9 Challenges every tech marketer must overcome
Summary – Check out our list of key challenges every tech marketer must overcome and find ways to engage your target audience more effectively in this article.
Tech marketing is an often fun and fast-paced role, but it’s not without its challenges. Marketers need to maintain a deep working knowledge of their product and other core industry topics to be able to effectively drive brand awareness and generate leads. However, there are many other tricky (yet rewarding!) challenges to contend with.
Whether you’re new to being a tech marketer or you’re a seasoned veteran, we’re looking at some of the most common challenges within digital marketing for tech companies – including typical pitfalls and how to overcome them – so you can build stronger campaigns that drive value for your brand. Read on to learn more and discover ways to get ahead of the most common problems in your industry.
The unique challenges of being a tech marketer
In all likelihood, collaborating with subject matter experts, like software engineers and data scientists, is probably the key difference between tech marketing and other marketing roles you’ve had in the past.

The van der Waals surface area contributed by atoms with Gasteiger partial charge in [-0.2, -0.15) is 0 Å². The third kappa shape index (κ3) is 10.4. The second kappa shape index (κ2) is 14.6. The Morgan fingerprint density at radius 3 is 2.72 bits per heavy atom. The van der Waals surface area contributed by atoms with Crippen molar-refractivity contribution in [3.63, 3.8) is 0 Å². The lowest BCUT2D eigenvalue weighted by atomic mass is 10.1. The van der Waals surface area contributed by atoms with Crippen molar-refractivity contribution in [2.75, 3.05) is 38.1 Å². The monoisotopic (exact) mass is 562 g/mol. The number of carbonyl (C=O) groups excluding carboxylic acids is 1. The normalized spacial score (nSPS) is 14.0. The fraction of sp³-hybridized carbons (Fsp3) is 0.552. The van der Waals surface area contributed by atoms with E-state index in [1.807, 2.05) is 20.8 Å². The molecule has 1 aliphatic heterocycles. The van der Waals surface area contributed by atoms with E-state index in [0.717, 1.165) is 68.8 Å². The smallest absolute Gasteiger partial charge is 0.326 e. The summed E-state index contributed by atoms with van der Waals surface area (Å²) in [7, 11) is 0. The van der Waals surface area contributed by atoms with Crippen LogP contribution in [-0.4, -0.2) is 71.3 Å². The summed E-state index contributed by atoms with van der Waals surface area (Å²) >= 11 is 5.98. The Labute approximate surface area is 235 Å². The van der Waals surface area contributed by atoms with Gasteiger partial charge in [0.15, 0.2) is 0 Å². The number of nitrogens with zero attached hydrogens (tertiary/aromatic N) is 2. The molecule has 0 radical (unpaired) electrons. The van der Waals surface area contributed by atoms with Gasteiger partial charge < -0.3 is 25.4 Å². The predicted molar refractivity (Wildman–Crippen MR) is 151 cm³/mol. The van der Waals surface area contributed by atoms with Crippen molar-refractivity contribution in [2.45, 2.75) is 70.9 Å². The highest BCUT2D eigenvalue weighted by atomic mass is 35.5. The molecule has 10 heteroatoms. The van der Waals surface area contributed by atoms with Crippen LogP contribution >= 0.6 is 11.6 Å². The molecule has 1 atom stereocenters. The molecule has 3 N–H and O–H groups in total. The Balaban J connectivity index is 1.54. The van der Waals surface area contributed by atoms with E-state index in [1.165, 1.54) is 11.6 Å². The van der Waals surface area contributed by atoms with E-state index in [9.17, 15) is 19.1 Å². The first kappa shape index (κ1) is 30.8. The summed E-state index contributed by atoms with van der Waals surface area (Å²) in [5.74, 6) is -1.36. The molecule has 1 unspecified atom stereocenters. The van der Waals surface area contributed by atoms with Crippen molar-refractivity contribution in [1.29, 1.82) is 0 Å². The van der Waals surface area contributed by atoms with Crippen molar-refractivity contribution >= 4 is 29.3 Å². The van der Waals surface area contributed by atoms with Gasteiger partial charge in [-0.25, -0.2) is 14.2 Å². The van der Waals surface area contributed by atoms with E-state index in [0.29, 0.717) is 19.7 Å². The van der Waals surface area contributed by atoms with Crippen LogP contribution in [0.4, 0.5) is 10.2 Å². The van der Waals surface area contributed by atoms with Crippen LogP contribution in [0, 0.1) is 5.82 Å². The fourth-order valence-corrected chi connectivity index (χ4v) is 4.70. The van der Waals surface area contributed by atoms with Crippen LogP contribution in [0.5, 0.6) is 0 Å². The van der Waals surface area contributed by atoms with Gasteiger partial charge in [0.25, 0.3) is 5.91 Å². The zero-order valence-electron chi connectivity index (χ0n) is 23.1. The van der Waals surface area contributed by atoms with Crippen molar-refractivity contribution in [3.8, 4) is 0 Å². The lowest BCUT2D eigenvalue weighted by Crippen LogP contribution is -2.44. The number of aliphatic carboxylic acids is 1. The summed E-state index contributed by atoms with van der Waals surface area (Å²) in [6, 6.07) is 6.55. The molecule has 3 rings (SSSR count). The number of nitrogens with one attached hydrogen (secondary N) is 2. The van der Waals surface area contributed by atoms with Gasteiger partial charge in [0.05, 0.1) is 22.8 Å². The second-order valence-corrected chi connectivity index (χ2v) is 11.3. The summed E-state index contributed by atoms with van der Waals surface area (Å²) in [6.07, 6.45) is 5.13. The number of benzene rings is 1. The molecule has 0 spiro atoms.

Advertising and marketing is a highly varied industry, and almost every organisation these days will have some sort of communications department. But, as a niche in the industry, tech marketing is uniquely different, since tech marketers need to translate expert insights into relevant content, which can be a highly demanding task.
As a result, tech marketers need to maintain a deep product knowledge to be able to build out initial ideas into fully-fledged pieces of content that accurately explains the USP of their product or service.
This problem – understanding the technical side of tech marketing – is most acute for new tech marketers. But, as with everything, it gets easier with time, as you’ll have colleagues around you who can help explain the value and functionality of your company’s product or service. What’s more, as you learn about one topic (e.g. APIs or AI) it can help you understand other areas of tech, like Open Banking or cybersecurity.